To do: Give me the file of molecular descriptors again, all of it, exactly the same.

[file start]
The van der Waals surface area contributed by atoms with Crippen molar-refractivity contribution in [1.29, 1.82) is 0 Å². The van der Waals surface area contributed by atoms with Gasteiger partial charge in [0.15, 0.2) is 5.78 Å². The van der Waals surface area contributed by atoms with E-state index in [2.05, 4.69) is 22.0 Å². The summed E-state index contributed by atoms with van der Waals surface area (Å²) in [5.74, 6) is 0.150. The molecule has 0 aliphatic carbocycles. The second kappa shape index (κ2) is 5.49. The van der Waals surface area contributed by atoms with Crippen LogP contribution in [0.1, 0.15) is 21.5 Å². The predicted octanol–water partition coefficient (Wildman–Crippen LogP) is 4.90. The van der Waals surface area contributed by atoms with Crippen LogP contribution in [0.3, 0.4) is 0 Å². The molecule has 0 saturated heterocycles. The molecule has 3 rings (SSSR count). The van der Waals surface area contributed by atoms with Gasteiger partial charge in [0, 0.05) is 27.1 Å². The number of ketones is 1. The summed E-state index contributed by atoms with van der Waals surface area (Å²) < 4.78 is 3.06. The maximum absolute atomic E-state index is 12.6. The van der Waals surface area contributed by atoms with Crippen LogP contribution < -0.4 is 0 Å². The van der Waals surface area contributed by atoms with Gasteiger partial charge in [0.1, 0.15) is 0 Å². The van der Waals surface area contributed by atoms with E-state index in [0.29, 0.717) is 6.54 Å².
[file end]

The van der Waals surface area contributed by atoms with Crippen molar-refractivity contribution in [1.29, 1.82) is 0 Å². The van der Waals surface area contributed by atoms with Gasteiger partial charge in [0.15, 0.2) is 5.78 Å². The van der Waals surface area contributed by atoms with E-state index in [2.05, 4.69) is 22.0 Å². The summed E-state index contributed by atoms with van der Waals surface area (Å²) in [5.74, 6) is 0.150. The molecule has 0 aliphatic carbocycles. The second kappa shape index (κ2) is 5.49. The van der Waals surface area contributed by atoms with Crippen LogP contribution in [0.1, 0.15) is 21.5 Å². The predicted octanol–water partition coefficient (Wildman–Crippen LogP) is 4.90. The van der Waals surface area contributed by atoms with Crippen LogP contribution in [0.3, 0.4) is 0 Å². The molecule has 0 saturated heterocycles. The molecule has 3 rings (SSSR count). The van der Waals surface area contributed by atoms with Gasteiger partial charge in [0, 0.05) is 27.1 Å². The number of ketones is 1. The summed E-state index contributed by atoms with van der Waals surface area (Å²) < 4.78 is 3.06. The maximum absolute atomic E-state index is 12.6. The van der Waals surface area contributed by atoms with Crippen LogP contribution < -0.4 is 0 Å². The van der Waals surface area contributed by atoms with Gasteiger partial charge in [0.1, 0.15) is 0 Å². The van der Waals surface area contributed by atoms with E-state index in [0.29, 0.717) is 6.54 Å².